Bank of America, the nation's largest, was accused yesterday by a former top Carter administration official of breaking the understanding on which the hostage-release agreement with Iran was concluded.
At issue is a lawsuit the bank filed Wednesday to protect against loss of some $91 million in interest it paid Tuesday as part of the complex arrangement to free the 52 American hostages. The disputed amount was part of $2.397 billion the bank transferred to the Federal Reserve under an executive order signed Monday by President Carter the day before he left office.
Bank of America, which held more frozen Iranian assets overseas than any other U.S. institution, claims it did not owe the amount of interest the Iranians were demanding.
A spokesman said yesterday that the bank was pressured to make the payment in order not to delay release of the hostages, and did so only under protest.
The bank had some protection under the hostage deal -- its $91 million was part of $130 million put in escrow in London, pending the outcome of further arbitration. For fear that this might not provide enough security, the bank also moved for attachment against Iranian deposits it still holds frozen in its domestic branches.
The former Carter administration official, who asked that he not be identified, said yesterday that "Bank of America's action could throw into jeopardy" the $1.4 billion escrow account established in the Bank of London to pay off additional loans by American banks to Iranian borrowers.
"The bank's legal move was inconsistent with the agreement and inconsistent with understandings on which the American banking deal was concluded," he said.
Bank of America's court action was the first of many major legal attacks expected to be launched against provisions of the agreement.
It comes as the Reagan administration is conducting an in-depth review of all the legal aspects. Spokesmen for the new president have said they intend to honor the Carter-negotiated agreement "consistent with domestic and international law."
Yesterday, the Dallas-based computer software firm Electronic Data Systems Inc. asked a federal judge there for a preliminary injunction to prevent more than $20 million in Iranian assets against which it has a claim from being moved in accordance with the hostage-release agreement.
EDS, founded by Dallas millionaire H. Ross Perot, last year won a $23 million judgment for unpaid debts, relocation costs and lost profits resulting from a dispute with Iran dating back to the collapse of the late shah's government. The Perot firm is the only American company to have both won a judgment in an American court and have attached Iranian funds that could be used to pay it off.
Meanwhile yesterday, for the third time in less than a week and the second time since the Reagan administration took over, Washington protested to Moscow about "scurrilous" charges in the Soviet press regarding the United States and Iran.
State Department spokesman William J. Dyess denounced a Soviet press report that the 52 former hostages are being "brainwashed" by the CIA. Dyess said the charge is untrue and, in a reference to the Americans' 444-day ordeal in Iran, added: "It's possible, by Soviet prison standards, that they don't consider that the 52 were mistreated."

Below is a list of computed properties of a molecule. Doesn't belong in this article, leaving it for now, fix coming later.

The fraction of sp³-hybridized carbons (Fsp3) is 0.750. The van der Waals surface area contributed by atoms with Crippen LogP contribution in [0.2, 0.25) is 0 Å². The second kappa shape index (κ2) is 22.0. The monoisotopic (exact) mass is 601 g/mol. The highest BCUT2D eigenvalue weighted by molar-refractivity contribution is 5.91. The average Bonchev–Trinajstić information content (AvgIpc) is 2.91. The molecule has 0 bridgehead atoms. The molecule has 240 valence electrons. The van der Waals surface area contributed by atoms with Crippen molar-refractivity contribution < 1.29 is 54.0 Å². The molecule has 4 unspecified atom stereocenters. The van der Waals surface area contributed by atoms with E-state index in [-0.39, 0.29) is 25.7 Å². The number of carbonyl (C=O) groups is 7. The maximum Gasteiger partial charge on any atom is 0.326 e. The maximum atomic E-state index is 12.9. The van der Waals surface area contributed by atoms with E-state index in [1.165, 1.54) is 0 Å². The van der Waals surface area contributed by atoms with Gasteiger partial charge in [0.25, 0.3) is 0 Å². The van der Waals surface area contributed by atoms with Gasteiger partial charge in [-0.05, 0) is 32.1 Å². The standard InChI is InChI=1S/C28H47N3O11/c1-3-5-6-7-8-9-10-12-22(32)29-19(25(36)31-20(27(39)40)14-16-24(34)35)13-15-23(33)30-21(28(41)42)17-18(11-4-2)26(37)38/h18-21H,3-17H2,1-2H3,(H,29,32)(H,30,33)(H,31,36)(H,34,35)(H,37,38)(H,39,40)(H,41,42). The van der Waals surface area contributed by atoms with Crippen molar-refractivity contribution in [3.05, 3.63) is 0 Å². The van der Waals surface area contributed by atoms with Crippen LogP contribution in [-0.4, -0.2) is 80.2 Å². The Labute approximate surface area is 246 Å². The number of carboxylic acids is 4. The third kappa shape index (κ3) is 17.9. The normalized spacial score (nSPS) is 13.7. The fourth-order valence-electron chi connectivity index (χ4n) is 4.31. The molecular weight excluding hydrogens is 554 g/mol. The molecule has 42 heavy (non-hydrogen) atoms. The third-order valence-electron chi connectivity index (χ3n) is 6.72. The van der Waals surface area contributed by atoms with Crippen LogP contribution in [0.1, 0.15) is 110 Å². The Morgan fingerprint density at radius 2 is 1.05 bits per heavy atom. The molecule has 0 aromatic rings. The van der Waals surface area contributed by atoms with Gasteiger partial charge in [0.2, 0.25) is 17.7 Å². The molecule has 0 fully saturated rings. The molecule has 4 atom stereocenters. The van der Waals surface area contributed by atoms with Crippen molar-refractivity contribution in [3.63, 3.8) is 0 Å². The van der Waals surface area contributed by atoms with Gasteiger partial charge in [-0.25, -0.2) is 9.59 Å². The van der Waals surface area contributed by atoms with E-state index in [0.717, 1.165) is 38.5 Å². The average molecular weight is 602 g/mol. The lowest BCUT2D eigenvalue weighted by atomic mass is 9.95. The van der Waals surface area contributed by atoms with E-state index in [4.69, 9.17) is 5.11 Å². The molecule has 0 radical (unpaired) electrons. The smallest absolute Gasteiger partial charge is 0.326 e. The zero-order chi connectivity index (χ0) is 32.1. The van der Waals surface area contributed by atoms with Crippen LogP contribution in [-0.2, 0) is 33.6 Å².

State Department sources said an official protest is being made by the U.S. Embassy in Moscow. A similar protest regarding Soviet media attacks on U.S. policy toward Iran was made by the embassy on Thursday.
The Bank of America spokesman said yesterday that the legal move was undertaken because there is no guarantee that the provisions of the hostage-release agreement for settling the interest dispute will work out.
It calls for each bank and Iran to seek a solution and, if that fails, to go to binding arbitration before an international tribunal to be established under terms of the agreement.
In addition, $130 million of the $1.4 billion escrow -- an amount made up of Bank of America's $91 million and other sums of interest in dispute -- has been set aside to cover this problem.
"The tribunal is ad hoc, unprecedented and untested," the Bank of America spokesman said yesterday. "What we have to do is collateralize our payment out of Iranian funds onshore here to assure we have a refund." He added that the step was being taken so that the bank would be protected in the future from any stockholder suit should it not receive the full $91 million.
The bank already has attachments totaling $405 million covering, for the most part, $337 million in loans outstanding to the government of Iran and other Iranian entities.
The spokesman said yesterday he believed the bank has received repayment of about $100 million of its loans from the Tuesday payment but has yet to reduce the amounts it has covered by court attachments.
"When the time comes to strike the balance, we'll strike the balance," he said.
Another former Carter aide who was involved in the Iranian negotiations said yesterday that he believed the Bank of America suit will not become a pattern for other institutions. Unlike most of the 12 banks involved in the negotiations, the San Francisco-based bank had more Iranian deposits than loans and thus stood to lose more than the others.
"They have breached the agreement," he said. But he added that he believed the court action would fail when the Reagan administration eventually moves to have it and other attachments dismissed under terms of the agreement.